I'm trying to write to a plist file using writeToFile, before I write I check whether the file exists.

This is the code:

#import "WindowController.h"

@implementation WindowController

@synthesize contacts;

NSString *filePath;
NSFileManager *fileManager;

- (IBAction)addContactAction:(id)sender {

    NSDictionary *dict =[NSDictionary dictionaryWithObjectsAndKeys:
                         [txtFirstName stringValue], @"firstName",
                         [txtLastName stringValue], @"lastName",
                         [txtPhoneNumber stringValue], @"phoneNumber",

    [arrayContacts addObject:dict];

    [self updateFile];

- (void)awakeFromNib {
    NSString *rootPath = [NSSearchPathForDirectoriesInDomains(NSDocumentDirectory, NSUserDomainMask, YES) objectAtIndex:0];
    filePath    = [rootPath stringByAppendingPathComponent:@"Contacts.plist"];
    fileManager = [NSFileManager defaultManager];

    contacts = [[NSMutableArray alloc] init];

    if ([fileManager fileExistsAtPath:filePath]) {

        NSMutableArray *contactsFile = [[NSMutableArray alloc] initWithContentsOfFile:filePath];
        for (id contact in contactsFile) {
            [arrayContacts addObject:contact];

- (void) updateFile {
    if ( ![fileManager fileExistsAtPath:filePath] || [fileManager isWritableFileAtPath:filePath]) {
        [[arrayContacts arrangedObjects] writeToFile:filePath atomically:YES];


When the addContactAction is executed I don't get any error but the program halts and it brings me to the debugger. When I press continue in the debugger I get:

Program received signal:  “EXC_BAD_ACCESS”.

But that's probably not important.

PS: I'm new to mac programming and I don't know what else to try since I don't get an error message that tells me what's going wrong.

The path to the file is:


I earlier tried this(with the same result), but I read that you can only write to the documents folder:


Does anyone have an idea or even an explanation why this happens?

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You are setting filePath with the stringByAppendingPathComponent: method. That method returns an autoreleased object. (Autoreleased object is used after it has been (automatically) released, which could cause the bad access error.)

I think changing

[rootPath stringByAppendingPathComponent:@"Contacts.plist"];


[[rootPath stringByAppendingPathComponent:@"Contacts.plist"] retain];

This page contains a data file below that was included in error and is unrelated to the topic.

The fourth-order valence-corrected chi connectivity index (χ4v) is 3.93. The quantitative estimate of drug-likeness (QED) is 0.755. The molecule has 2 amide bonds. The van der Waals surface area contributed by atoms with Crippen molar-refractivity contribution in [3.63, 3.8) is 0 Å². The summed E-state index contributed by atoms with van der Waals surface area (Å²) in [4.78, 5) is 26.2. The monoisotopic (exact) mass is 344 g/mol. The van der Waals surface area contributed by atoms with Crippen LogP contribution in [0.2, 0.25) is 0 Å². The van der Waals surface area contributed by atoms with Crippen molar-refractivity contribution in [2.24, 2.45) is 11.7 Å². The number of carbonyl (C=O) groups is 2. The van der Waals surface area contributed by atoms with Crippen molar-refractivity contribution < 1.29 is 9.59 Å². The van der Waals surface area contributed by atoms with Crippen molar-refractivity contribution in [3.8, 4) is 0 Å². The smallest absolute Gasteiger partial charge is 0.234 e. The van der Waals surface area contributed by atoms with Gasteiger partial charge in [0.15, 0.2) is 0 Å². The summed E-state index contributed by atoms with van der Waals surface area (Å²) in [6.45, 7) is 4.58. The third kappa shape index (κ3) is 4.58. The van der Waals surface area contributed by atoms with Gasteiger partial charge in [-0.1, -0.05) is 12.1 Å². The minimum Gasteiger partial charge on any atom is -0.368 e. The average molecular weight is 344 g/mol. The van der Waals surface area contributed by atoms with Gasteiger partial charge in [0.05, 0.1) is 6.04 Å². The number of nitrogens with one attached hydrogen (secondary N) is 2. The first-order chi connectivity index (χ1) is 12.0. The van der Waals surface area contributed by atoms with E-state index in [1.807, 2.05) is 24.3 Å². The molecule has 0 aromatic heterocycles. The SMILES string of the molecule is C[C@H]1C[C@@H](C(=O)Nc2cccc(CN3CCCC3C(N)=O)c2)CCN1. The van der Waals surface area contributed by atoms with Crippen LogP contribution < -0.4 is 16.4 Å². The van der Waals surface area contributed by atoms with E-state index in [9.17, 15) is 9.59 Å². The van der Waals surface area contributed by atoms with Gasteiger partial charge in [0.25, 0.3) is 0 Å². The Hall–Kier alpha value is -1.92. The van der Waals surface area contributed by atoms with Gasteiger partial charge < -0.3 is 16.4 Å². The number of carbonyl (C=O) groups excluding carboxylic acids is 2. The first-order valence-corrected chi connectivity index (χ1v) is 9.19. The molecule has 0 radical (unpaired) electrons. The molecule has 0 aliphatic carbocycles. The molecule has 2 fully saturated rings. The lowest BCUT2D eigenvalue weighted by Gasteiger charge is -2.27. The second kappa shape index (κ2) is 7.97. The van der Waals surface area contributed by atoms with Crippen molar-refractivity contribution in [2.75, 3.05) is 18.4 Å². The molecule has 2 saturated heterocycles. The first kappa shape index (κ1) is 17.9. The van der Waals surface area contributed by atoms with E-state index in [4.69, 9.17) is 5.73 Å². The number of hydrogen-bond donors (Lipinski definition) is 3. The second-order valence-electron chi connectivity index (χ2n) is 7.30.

will solve your troubles.

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  • Wow, that indeed fixed my problem, thanks! Could you tell me a bit more about what the problem was? I'm pretty sure I copied this line from the official reference. Thanks a lot! – André Hoffmann Aug 30 '09 at 15:11
  • I recommend you take a look at this tutorial: cocoadevcentral.com/d/learn_objectivec. It has a line saying "For this tutorial, you can assume that an automatic object will go away at the end of the current function." (Automatic object being autoreleased object). The string you set 'disappears' after the awakeFromNib function, so the filePath variable references something that doesn't exist anymore, causing errors. Retaining it will not stop it from being autoreleased, but will make an extra copy which isn't released until you tell it to. (Which you should probably do in -dealloc.) – Pieter Jongsma Aug 30 '09 at 15:18
  • André Hoffmann: Apple has a well-hidden but very good tutorial on Cocoa memory management on the ADC website. developer.apple.com/mac/library/documentation/General/… – Peter Hosey Aug 30 '09 at 15:29
  • Thanks! I thought in Obj-C 2.0 the garbage collector takes care of that? Or is it still good practice? – André Hoffmann Aug 30 '09 at 15:30
  • The garbage collector does take care of that if you use garbage collection. It's optional, and off by default. And it doesn't exist on the iPhone, so if you want the code (especially if it's model code) to run in both places, you need to write it as either retain-counted or dual-mode (written for both retain-counting and GC). – Peter Hosey Aug 31 '09 at 0:30

First, I think you shouldn't instantiate an NSFileManager object. Instead you use the default file manager, like this:

[[NSFileManager defaultManager] fileExistsAtPath: filePath];

Then, could you specify at which line the program is breaking into the debugger?

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  • Where can I see at which line it breaks? It only shows assembly code. Thanks for the hint with the fileManager..removed the instantiation, but didn't change a thing. – André Hoffmann Aug 30 '09 at 15:01
  • If you crash inside Cocoa code, you'll see only assembly. On the left side of the Debugger window is a list of stack frames; pick one that's in your own code, and you'll see your source code, with the relevant line highlighted in red. – Peter Hosey Aug 30 '09 at 15:35

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